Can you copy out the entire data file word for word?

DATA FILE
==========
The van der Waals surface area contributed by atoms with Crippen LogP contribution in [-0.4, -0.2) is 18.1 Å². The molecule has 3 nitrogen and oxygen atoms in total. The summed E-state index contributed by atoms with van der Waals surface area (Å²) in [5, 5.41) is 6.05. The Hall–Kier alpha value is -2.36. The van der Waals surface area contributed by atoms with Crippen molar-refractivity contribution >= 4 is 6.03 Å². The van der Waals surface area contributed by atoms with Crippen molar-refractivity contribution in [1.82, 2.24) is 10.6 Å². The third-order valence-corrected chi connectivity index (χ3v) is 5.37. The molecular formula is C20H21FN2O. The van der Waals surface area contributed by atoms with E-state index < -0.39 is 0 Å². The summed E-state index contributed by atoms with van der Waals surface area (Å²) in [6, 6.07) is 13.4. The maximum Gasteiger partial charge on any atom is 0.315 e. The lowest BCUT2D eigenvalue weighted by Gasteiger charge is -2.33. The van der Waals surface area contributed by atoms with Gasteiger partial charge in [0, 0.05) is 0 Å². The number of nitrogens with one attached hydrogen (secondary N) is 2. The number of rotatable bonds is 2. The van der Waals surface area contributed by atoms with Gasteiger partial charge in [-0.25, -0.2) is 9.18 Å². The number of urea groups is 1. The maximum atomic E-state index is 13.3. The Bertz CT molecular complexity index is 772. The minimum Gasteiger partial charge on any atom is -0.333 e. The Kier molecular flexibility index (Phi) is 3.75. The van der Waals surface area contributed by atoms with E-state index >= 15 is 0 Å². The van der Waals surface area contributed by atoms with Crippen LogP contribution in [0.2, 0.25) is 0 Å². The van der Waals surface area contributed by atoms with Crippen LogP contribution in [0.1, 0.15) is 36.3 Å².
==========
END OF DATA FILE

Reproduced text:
The van der Waals surface area contributed by atoms with Crippen LogP contribution in [-0.4, -0.2) is 18.1 Å². The molecule has 3 nitrogen and oxygen atoms in total. The summed E-state index contributed by atoms with van der Waals surface area (Å²) in [5, 5.41) is 6.05. The Hall–Kier alpha value is -2.36. The van der Waals surface area contributed by atoms with Crippen molar-refractivity contribution >= 4 is 6.03 Å². The van der Waals surface area contributed by atoms with Crippen molar-refractivity contribution in [1.82, 2.24) is 10.6 Å². The third-order valence-corrected chi connectivity index (χ3v) is 5.37. The molecular formula is C20H21FN2O. The van der Waals surface area contributed by atoms with E-state index < -0.39 is 0 Å². The summed E-state index contributed by atoms with van der Waals surface area (Å²) in [6, 6.07) is 13.4. The maximum Gasteiger partial charge on any atom is 0.315 e. The lowest BCUT2D eigenvalue weighted by Gasteiger charge is -2.33. The van der Waals surface area contributed by atoms with Gasteiger partial charge in [0, 0.05) is 0 Å². The number of nitrogens with one attached hydrogen (secondary N) is 2. The number of rotatable bonds is 2. The van der Waals surface area contributed by atoms with Gasteiger partial charge in [-0.25, -0.2) is 9.18 Å². The number of urea groups is 1. The maximum atomic E-state index is 13.3. The Bertz CT molecular complexity index is 772. The minimum Gasteiger partial charge on any atom is -0.333 e. The Kier molecular flexibility index (Phi) is 3.75. The van der Waals surface area contributed by atoms with E-state index >= 15 is 0 Å². The van der Waals surface area contributed by atoms with Crippen LogP contribution in [0.2, 0.25) is 0 Å². The van der Waals surface area contributed by atoms with Crippen LogP contribution in [0.1, 0.15) is 36.3 Å².